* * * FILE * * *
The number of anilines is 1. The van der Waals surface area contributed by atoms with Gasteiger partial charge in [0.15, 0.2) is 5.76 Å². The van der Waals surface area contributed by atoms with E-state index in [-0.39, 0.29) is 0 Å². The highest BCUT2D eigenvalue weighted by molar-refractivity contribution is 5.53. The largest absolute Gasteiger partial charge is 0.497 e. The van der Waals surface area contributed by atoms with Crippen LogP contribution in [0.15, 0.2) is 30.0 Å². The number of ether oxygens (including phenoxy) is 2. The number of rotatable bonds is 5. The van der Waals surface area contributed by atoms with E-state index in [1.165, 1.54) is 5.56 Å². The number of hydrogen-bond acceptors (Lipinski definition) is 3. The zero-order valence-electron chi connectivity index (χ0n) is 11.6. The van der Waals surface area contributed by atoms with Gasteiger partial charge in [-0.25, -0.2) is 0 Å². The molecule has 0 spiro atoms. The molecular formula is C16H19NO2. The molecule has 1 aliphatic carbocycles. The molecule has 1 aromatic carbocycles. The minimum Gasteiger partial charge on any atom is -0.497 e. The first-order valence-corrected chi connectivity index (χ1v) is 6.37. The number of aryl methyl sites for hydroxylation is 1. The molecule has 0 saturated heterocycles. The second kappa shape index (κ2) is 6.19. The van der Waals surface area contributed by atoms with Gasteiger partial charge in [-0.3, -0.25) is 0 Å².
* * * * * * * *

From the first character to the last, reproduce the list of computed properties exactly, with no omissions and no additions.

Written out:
The number of anilines is 1. The van der Waals surface area contributed by atoms with Gasteiger partial charge in [0.15, 0.2) is 5.76 Å². The van der Waals surface area contributed by atoms with E-state index in [-0.39, 0.29) is 0 Å². The highest BCUT2D eigenvalue weighted by molar-refractivity contribution is 5.53. The largest absolute Gasteiger partial charge is 0.497 e. The van der Waals surface area contributed by atoms with Crippen LogP contribution in [0.15, 0.2) is 30.0 Å². The number of ether oxygens (including phenoxy) is 2. The number of rotatable bonds is 5. The van der Waals surface area contributed by atoms with E-state index in [1.165, 1.54) is 5.56 Å². The number of hydrogen-bond acceptors (Lipinski definition) is 3. The zero-order valence-electron chi connectivity index (χ0n) is 11.6. The van der Waals surface area contributed by atoms with Gasteiger partial charge in [-0.25, -0.2) is 0 Å². The molecule has 0 spiro atoms. The molecular formula is C16H19NO2. The molecule has 1 aliphatic carbocycles. The molecule has 1 aromatic carbocycles. The minimum Gasteiger partial charge on any atom is -0.497 e. The first-order valence-corrected chi connectivity index (χ1v) is 6.37. The number of aryl methyl sites for hydroxylation is 1. The molecule has 0 saturated heterocycles. The second kappa shape index (κ2) is 6.19. The van der Waals surface area contributed by atoms with Gasteiger partial charge in [-0.3, -0.25) is 0 Å².